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Popular support to advance with the European Green Deal high as ever, Frans Timmermans says

According to a recent Eurobarometer survey, a huge majority (93 per cent) of Europeans believe climate change is a serious problem facing the world and over half think that the transition to a green economy should be sped up in the face of energy price spikes and concerns over gas supplies after Russia’s invasion of Ukraine.

From an economic perspective, 73 per cent of Europeans agree that the cost of damage due to climate change is much higher than the investment needed for a green transition. And three-quarters (75 per cent) of Europeans agree that taking action on climate will lead to innovation.

“European citizens understand the threat of climate change and continue to support climate action by the EU, national governments, businesses and individuals,” said Frans Timmermans, Executive Vice-President for the European Green Deal. “They recognise the long-term risks posed by the climate and biodiversity crises but also the opportunity that we have to build a brighter, healthier and safer future if we act now on the green transition. The results of this survey are a powerful reminder that popular support to advance with the European Green Deal remains as high as ever. It is up to politicians and decision-makers to heed that call.”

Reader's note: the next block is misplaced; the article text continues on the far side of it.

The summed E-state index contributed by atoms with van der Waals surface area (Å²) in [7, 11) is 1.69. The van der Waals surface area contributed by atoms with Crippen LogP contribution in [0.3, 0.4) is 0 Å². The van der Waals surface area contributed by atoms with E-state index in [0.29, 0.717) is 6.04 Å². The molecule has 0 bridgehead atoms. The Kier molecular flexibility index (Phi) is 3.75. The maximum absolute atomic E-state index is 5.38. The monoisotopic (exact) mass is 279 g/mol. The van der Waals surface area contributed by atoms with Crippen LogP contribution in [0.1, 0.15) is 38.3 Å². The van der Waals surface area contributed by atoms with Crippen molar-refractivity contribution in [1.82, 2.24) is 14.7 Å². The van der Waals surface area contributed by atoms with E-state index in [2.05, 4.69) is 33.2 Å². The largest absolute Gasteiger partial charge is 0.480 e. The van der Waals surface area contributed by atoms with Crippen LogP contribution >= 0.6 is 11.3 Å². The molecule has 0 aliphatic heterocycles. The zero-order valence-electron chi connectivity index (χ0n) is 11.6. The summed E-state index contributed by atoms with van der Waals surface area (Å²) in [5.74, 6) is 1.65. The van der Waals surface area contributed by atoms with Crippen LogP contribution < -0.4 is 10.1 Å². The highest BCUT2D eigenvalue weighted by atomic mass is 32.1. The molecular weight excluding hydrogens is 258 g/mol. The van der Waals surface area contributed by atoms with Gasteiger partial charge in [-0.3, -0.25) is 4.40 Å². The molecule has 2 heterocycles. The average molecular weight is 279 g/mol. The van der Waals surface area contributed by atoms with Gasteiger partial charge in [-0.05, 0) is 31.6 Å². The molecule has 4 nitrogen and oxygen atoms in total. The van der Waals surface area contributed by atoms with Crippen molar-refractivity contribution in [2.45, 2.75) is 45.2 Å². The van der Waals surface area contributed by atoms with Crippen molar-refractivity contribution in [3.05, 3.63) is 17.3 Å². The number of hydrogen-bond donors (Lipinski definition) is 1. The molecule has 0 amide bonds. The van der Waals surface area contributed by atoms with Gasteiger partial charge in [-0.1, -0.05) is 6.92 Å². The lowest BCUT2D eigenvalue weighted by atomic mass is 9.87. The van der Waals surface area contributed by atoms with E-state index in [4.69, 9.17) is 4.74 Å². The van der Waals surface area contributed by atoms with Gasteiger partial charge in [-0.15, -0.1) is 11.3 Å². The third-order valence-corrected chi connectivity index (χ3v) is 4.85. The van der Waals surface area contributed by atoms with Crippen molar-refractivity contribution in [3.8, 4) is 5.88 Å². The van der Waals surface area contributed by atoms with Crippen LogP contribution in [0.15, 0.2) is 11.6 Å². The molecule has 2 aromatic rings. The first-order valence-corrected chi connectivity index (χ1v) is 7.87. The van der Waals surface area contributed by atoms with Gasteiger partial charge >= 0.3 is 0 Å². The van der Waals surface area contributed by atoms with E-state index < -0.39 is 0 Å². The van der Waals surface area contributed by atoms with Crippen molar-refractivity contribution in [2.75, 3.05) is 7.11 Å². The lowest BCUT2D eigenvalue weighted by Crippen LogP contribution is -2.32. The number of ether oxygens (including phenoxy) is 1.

Especially regarding greenhouse gas emissions reduction, almost nine in ten EU citizens (88 per cent) agree that it shold be brought to a minimum, while offsetting the remaining emissions to make the EU climate-neutral by 2050. Close to nine in ten Europeans (87 per cent) think it is important that the EU sets ambitious targets to increase renewable energy use and a similar number (85 per cent) believe that it is important for the EU to take action to improve energy efficiency, for example by encouraging people to insulate their home, install solar panels or buy electric cars.

Still, when it comes to citizens taking actions, those from Central and Eastern Europe are ranking very low, with Poland, Bulgaria and Romania closing the index. Indeed, more than half of EU citizens believe that national governments and the EU are responsbile to tackle climate change and 67 per cent of the respondents think that their government is not doing enough.

By answering the survey, it emerged that EU citizens are suggesting to accelerate the rollut of renewable energy; to take economic measures to limit the price of energy bills for households; to give direct financial support to the most vulnerable; to invest more in energy efficieny measures; and to diversify the supply of fossil fuel imports into the EU.

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